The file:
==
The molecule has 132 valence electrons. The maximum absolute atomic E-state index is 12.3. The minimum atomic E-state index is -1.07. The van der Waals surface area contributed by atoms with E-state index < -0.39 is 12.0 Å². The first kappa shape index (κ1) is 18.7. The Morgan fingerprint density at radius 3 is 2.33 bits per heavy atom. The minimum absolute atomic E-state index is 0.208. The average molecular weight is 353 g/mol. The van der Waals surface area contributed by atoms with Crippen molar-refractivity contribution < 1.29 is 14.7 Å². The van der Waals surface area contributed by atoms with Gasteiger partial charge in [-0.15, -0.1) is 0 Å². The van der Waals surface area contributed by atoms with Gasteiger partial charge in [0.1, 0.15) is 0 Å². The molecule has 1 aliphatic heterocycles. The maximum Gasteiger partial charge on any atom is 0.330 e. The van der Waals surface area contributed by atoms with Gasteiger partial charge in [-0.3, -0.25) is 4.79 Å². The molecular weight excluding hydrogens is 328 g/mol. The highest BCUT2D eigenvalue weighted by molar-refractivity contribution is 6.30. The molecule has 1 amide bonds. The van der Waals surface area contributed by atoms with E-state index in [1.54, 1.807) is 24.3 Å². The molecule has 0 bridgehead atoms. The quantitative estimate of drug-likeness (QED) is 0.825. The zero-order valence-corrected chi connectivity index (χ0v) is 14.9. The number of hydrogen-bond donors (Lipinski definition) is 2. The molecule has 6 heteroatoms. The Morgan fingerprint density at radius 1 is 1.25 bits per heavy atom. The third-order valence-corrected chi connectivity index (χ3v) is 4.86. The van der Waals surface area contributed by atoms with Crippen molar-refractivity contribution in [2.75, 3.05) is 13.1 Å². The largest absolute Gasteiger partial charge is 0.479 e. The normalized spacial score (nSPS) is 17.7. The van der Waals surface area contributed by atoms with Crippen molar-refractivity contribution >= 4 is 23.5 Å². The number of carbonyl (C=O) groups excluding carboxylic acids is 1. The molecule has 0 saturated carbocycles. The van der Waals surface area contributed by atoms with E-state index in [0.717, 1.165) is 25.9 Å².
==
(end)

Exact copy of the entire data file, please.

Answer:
The molecule has 132 valence electrons. The maximum absolute atomic E-state index is 12.3. The minimum atomic E-state index is -1.07. The van der Waals surface area contributed by atoms with E-state index < -0.39 is 12.0 Å². The first kappa shape index (κ1) is 18.7. The Morgan fingerprint density at radius 3 is 2.33 bits per heavy atom. The minimum absolute atomic E-state index is 0.208. The average molecular weight is 353 g/mol. The van der Waals surface area contributed by atoms with Crippen molar-refractivity contribution < 1.29 is 14.7 Å². The van der Waals surface area contributed by atoms with Gasteiger partial charge in [-0.15, -0.1) is 0 Å². The van der Waals surface area contributed by atoms with Gasteiger partial charge in [0.1, 0.15) is 0 Å². The molecule has 1 aliphatic heterocycles. The maximum Gasteiger partial charge on any atom is 0.330 e. The van der Waals surface area contributed by atoms with Gasteiger partial charge in [-0.3, -0.25) is 4.79 Å². The molecular weight excluding hydrogens is 328 g/mol. The highest BCUT2D eigenvalue weighted by molar-refractivity contribution is 6.30. The molecule has 1 amide bonds. The van der Waals surface area contributed by atoms with E-state index in [1.54, 1.807) is 24.3 Å². The molecule has 0 bridgehead atoms. The quantitative estimate of drug-likeness (QED) is 0.825. The zero-order valence-corrected chi connectivity index (χ0v) is 14.9. The number of hydrogen-bond donors (Lipinski definition) is 2. The molecule has 6 heteroatoms. The Morgan fingerprint density at radius 1 is 1.25 bits per heavy atom. The third-order valence-corrected chi connectivity index (χ3v) is 4.86. The van der Waals surface area contributed by atoms with Crippen molar-refractivity contribution in [2.75, 3.05) is 13.1 Å². The largest absolute Gasteiger partial charge is 0.479 e. The normalized spacial score (nSPS) is 17.7. The van der Waals surface area contributed by atoms with Crippen molar-refractivity contribution >= 4 is 23.5 Å². The number of carbonyl (C=O) groups excluding carboxylic acids is 1. The molecule has 0 saturated carbocycles. The van der Waals surface area contributed by atoms with E-state index in [0.717, 1.165) is 25.9 Å².